Putting an End to Child Marriages

Stories from the Field      3 min read


Child sponsorship helped Monika from being married off as a child.


“I did not know what to do. When I found out, I cried a lot. I did not know whether I should speak out or not,” Rahima* said. She was just 14 years old when she came home from school and found out she was to be married to someone she never met.


Child marriage is a harmful practice that robs children like Rahima of their freedom and exposes them to various risks. In Bangladesh, more than half of girls are married before the age of 18, especially in poor and rural areas. Economic factors often drive parents to arrange early marriages for their daughters, believing it will provide financial security for the family. In places where a dowry or financial payment for the bride is customary, child marriage also can be a way for families to acquire much-needed money or livestock.


Rahima felt trapped with no other choice but to accept her fate. That was until she heard about Monika.


Monika, slightly older than Rahima, had also grown up in a family where child marriage was considered normal. However, Monika had managed to avoid it because she was sponsored. Through World Vision’s awareness sessions, Monika learned about the physical and psychological harm caused by child marriage. Armed with this knowledge, she convinced her family to choose a different path for her.


Monika (in black shawl) and her team are on the frontlines of the battle against child marriage in their community.


But Monika's efforts didn't stop there. Together with a group of friends, she decided to take a stand against child marriage. At just 18 years old, Monika and her team actively works to raise awareness about the harmful effects of child marriage within their community.


Rahima is now determined to speak up and advocate for the rights of girls.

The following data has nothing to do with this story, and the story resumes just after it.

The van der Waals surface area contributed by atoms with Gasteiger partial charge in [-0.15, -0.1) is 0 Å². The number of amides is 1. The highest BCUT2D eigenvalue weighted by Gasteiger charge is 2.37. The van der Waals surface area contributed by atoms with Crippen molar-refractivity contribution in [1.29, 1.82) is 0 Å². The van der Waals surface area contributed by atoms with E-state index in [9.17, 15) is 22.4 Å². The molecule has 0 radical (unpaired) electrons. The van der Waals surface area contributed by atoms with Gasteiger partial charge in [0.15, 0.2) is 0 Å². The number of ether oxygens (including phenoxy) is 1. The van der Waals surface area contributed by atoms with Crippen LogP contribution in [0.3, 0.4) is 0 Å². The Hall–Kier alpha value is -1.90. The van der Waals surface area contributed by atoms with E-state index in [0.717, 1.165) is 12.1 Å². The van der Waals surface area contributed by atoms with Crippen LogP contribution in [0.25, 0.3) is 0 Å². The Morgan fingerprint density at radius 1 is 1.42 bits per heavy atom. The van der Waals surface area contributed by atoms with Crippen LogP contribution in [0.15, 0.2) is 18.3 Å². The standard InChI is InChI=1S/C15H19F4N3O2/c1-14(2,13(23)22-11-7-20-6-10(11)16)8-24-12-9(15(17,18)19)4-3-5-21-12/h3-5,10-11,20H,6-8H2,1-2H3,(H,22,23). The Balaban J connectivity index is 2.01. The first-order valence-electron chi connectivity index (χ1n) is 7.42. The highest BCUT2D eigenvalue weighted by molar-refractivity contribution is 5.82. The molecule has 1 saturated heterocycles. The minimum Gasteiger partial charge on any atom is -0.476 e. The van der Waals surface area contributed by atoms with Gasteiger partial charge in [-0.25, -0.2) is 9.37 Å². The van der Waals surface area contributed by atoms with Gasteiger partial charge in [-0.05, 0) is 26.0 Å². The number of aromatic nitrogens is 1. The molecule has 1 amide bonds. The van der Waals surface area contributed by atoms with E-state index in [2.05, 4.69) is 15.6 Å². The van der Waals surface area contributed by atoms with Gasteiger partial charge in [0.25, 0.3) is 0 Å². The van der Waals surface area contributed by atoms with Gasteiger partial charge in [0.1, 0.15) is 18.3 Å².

“So far, I have stopped 10 marriages,” she says. “My team and I believe that child marriage can be prevented if we all work together.”


When Rahima heard about Monika's work, she felt safe reaching out for help, despite going against her parents' wishes. Monika's team visited Rahima's house and explained to her mother that marrying Rahima at such a young age was not right. Rahima's mother, who believed that their poverty left them with no other options, initially resisted. However, thanks to Monika's team's efforts and the involvement of local authorities, Rahima's marriage was ultimately stopped.



Now back in school, Rahima dreams of becoming a lawyer and using her experience to empower other girls to speak up against injustice. And so the ripple effect of Monika’s sponsorship continues, transforming the world that girls in her community live in, for good.


Child sponsorship plays a crucial role in combating child marriage and other forms of violence and abuse faced by girls worldwide. By sponsoring girls like Monika and Rahima, you can help fight for their rights and potentially change the course of their futures. Join the movement to sponsor a girl by 11 October, the International Day of the Girl.




*Name changed to protect the identity

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